I just read a blog post by a fellow health/fitness blogger where he asserts that the Paleo Diet is not a lifestyle and is not sustainable because it’s restrictive. This is the most common criticism I hear when someone pushes back on the Paleo Diet. The root of this criticism lies in the “Balanced Diet” fallacy. This is the idea that to be healthy, we need to eat foods from all the “Food groups,” and that cutting out any group means you are not getting all the vitamins and minerals you need to survive. The problem is that the idea of a balanced diet comes from a food industry-funded government campaign in the early 1970’s to get Americans to buy more subsidized dairy and grain. Neither dairy nor grain need to be a part of the human diet.
Another reason people criticize Paleo is because they don’t have the discipline to stop eating grains, dairy, or legumes: plain and simple. I’ve literally had people excited about the weight loss results and health and fitness gains I’ve made over the years and when I tell them about Paleo, they immediately respond with, “Oh no; I could never get rid of grains, dairy, or legumes.” When I explain to them that it’s not nearly as restrictive as it seems on the surface, it falls on deaf ears. Once a person’s mind is made up that a diet is restrictive, no amount of evidence to the contrary or to the efficaciousness of the diet will ever suffice.
It’s fashionable to criticize successful lifestyles. I could criticize Calorie Counting, but I don’t. Even though I disagree with it and it didn’t work for me (at least on the 10 or so times I tried to lose weight counting calories), I know that it works for some people, and that’s more important to me than tearing down anyone else’s lifestyle. I always make a point to mention that while Paleo and Whole30 have worked for me and my wife (and many other friends and family members), it may not work for everyone. We all need to find what works for us, and when we identify that, stick to it! That’s the most important piece of advice I can give, and that I try to give on a regular basis. My plan is best for me and may not be best for you. That’s why I try to post so much about motivation, dedication, accountability, perseverance, etc. Those are diet or lifestyle agnostic.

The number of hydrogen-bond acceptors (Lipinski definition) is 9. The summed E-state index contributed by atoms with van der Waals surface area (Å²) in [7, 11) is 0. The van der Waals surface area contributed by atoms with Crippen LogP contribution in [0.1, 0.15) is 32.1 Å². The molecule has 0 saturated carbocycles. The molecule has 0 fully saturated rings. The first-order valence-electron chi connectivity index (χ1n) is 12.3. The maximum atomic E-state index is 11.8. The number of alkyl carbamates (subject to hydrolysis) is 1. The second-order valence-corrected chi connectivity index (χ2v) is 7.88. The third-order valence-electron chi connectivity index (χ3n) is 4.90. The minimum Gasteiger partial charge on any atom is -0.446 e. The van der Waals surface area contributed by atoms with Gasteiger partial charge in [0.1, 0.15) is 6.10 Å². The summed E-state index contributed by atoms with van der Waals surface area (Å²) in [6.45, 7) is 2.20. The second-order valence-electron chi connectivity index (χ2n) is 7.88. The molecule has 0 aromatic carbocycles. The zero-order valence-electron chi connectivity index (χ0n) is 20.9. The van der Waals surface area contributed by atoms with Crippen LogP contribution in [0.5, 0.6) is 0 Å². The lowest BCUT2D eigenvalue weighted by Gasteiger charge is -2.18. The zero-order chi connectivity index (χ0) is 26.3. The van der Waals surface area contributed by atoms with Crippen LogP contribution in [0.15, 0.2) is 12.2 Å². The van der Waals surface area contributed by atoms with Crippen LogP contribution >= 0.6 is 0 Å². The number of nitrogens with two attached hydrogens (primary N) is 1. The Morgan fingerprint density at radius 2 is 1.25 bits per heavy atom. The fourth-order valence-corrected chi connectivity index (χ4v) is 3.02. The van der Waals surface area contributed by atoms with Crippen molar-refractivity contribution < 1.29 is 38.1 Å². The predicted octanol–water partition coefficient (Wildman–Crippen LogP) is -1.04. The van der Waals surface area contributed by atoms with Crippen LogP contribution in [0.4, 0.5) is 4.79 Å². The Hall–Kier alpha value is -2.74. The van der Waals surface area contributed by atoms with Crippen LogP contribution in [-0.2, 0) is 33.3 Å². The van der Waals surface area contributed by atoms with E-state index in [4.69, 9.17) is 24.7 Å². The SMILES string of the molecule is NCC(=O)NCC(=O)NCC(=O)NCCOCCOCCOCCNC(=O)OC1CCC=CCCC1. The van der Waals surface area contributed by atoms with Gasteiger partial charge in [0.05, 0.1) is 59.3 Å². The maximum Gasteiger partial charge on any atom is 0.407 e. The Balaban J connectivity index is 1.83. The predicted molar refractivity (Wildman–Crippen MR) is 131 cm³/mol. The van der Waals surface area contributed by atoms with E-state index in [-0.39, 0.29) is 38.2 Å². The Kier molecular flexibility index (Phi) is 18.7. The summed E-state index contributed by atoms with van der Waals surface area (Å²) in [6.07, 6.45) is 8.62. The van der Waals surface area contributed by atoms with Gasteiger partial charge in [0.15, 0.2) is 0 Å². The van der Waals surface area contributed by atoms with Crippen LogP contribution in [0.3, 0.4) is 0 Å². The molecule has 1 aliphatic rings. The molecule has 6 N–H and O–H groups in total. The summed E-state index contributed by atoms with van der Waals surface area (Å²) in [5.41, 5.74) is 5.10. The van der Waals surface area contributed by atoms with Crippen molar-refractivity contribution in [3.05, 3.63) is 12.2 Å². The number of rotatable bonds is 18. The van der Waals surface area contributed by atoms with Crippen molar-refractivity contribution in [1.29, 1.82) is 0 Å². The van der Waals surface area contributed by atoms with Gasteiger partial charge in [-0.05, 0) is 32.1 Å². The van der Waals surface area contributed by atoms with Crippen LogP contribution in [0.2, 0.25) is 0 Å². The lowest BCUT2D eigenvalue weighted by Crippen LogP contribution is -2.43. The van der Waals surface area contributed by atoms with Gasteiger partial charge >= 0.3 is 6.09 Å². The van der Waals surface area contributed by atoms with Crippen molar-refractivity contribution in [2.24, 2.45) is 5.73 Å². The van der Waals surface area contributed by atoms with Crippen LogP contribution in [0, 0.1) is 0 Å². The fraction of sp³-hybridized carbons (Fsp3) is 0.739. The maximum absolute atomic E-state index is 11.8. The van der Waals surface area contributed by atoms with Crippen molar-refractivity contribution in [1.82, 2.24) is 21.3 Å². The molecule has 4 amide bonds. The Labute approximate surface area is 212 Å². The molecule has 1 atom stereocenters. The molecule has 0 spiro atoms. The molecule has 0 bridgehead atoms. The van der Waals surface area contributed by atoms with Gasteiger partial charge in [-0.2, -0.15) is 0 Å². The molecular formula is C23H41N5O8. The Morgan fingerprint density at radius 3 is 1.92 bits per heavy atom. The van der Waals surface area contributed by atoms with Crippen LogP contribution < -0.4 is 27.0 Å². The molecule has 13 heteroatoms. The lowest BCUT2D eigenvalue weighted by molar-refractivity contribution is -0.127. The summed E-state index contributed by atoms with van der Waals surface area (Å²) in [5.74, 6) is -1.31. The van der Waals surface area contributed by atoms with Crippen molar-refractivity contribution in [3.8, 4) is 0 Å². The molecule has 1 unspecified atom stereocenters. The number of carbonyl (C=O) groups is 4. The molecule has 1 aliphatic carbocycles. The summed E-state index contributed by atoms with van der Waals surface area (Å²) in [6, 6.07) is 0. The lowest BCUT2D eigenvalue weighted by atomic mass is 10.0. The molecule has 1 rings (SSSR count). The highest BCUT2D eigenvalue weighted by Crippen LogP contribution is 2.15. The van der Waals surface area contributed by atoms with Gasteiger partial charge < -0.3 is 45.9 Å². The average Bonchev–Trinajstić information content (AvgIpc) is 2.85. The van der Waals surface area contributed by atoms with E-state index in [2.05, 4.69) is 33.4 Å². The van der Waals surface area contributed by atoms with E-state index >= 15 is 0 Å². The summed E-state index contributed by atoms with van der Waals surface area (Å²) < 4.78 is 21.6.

So, why do health and fitness bloggers criticize other plans, diets, and lifestyles? Well, it’s click bait and brings like-minded people to their blog. In my case, I was intrigued enough by the assertion that Paleo was an unsustainable lifestyle that I read the article. I posted that I disagreed with that assertion and carried on with the knowledge that he is wrong and that this lifestyle not only works for me, but I actually enjoy it, and I foresee myself sticking with it for the rest of my life. I feel THAT much better on Paleo than any other diet. But these bloggers like to tear down other diets and lifestyles to create content that pulls in readers, or maybe (and this is a big maybe) it makes them feel better.
Have I talked smack about other diets in the past? Well, I do talk smack about the diet INDUSTRY that sells pills, powders, patches, smoothies, and pushes medical procedures to help people lose weight. This diet industry puts a huge emphasis on weight loss instead of on healthy lifestyles. On the other end of the spectrum is the group that believes being obese is a natural and healthy body type, and I’ve attacked that idea as well. However, in so doing, I tried to be careful with not judging the individuals. I know that they are victims of an industry and the advertising/marketing.
So, is Paleo sustainable? Yes. Is it possible to partake in another lifestyle or diet and for it to be sustainable even if it isn’t or wasn’t for me? Of course. Find what works for you, and stick to it. Work hard at it. Persevere! But don’t build yourself up by tearing something positive down for others. That’s just not productive, and it’s not honest.